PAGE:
The reason The Blair Witch Project hit the zeitgeist so hard was due to timing, form, and marketing more than content. Found footage horror was ready to become mainstream now that most families had a personal video camera. Indie movies could be sold as low budget success stories after the Sundance revolution. The burgeoning internet culture was a perfect place to make claims that the film was real and have people believe the hype. Thanks to Scream horror was making a mainstream genre comeback after a fallow decade. Lightening struck. In the summer of 1999 The Blair Witch Project was something everyone wanted to talk about until M. Night Shyamalan delivered an iconic twist ending starring Bruce Willis. It was the hype, style, poster and behind-the-scenes story of The Blair Witch Project that became iconic in the summer of 1999. The movie itself was almost incidental. It’s become a classic, but only off-beat low-key horror loving weirdos actually appreciate it as a film.

 “I actually really am sad, because our movie was kind of critically panned and got a D+ Cinema Score and people are still tweeting mean things at us. So we’re in the perfect headspace to do this commentary track. If you’re listening, I presume you’re not one of the people who hated this film, so we’ll try to address your interests as well.”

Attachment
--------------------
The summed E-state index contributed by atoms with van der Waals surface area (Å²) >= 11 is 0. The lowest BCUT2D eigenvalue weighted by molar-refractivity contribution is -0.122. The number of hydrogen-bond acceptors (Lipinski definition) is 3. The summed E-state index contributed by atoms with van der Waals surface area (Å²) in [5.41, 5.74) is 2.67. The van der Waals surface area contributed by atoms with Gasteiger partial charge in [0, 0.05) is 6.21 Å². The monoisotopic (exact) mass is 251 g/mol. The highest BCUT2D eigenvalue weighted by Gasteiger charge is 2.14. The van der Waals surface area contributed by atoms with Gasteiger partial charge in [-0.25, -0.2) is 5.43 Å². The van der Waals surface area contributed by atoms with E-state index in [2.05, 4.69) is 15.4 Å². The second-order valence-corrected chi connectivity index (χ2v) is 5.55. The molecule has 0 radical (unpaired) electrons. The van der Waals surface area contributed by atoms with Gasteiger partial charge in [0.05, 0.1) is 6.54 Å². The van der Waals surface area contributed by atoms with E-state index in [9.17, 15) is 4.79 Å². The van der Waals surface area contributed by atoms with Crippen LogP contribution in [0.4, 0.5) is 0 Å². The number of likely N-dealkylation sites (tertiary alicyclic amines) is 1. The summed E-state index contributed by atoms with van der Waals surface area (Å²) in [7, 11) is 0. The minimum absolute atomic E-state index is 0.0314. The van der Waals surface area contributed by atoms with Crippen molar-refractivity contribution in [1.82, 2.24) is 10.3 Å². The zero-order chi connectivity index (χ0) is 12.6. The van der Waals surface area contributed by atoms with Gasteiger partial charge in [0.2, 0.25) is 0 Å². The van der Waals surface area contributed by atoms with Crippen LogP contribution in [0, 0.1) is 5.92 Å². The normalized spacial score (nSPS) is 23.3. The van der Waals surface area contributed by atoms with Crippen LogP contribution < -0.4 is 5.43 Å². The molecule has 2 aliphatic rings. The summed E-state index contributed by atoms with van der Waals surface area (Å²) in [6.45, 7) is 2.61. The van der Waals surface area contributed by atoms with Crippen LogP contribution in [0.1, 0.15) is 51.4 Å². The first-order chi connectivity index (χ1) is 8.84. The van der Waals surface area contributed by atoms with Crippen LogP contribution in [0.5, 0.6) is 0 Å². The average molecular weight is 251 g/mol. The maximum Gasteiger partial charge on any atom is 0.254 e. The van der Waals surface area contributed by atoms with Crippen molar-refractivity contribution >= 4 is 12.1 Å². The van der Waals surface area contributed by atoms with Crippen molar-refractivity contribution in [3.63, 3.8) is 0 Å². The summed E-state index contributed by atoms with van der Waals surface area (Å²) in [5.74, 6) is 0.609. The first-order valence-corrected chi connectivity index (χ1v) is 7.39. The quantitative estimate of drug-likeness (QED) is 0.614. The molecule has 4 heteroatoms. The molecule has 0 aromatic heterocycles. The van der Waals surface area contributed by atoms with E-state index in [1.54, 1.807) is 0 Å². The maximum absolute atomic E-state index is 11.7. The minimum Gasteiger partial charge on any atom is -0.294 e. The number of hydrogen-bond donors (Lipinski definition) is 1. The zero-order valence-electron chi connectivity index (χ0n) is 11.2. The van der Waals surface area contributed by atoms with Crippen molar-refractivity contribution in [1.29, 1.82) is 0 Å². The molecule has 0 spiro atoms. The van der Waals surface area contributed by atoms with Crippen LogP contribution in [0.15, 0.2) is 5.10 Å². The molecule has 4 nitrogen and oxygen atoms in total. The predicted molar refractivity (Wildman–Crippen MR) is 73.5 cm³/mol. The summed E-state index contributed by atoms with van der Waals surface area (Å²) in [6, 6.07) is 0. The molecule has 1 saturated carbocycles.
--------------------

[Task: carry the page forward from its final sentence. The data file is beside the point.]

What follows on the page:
That’s a long winded introduction that’s been written (and hopefully read) to get to the actual content of this article, the recent threequel Blair Witch that was lambasted by critics last fall after being hyped up as a franchise’s second coming. That was a shame because as the recently released Blair Witch Blu-ray proves, the film was made with love and care and a passion for the original Blair Witch Project by super fans Adam Wingard and Simon Barrett (the directing/writing team behind You’re NextThe Guest, and the V/H/S series). The duo adored the original movie for the unconventional storytelling techniques, unique mythology, and subtle scares that Daniel Myrick, Eduardo Sanchez and co. delivered in 1999. They made a sequel for fans who truly felt the same way. The trouble is that most people didn’t. Most folks don’t actually remember or adore The Blair Witch Project for the film it is. They like the phenomenon that it became and that was impossible to replicate.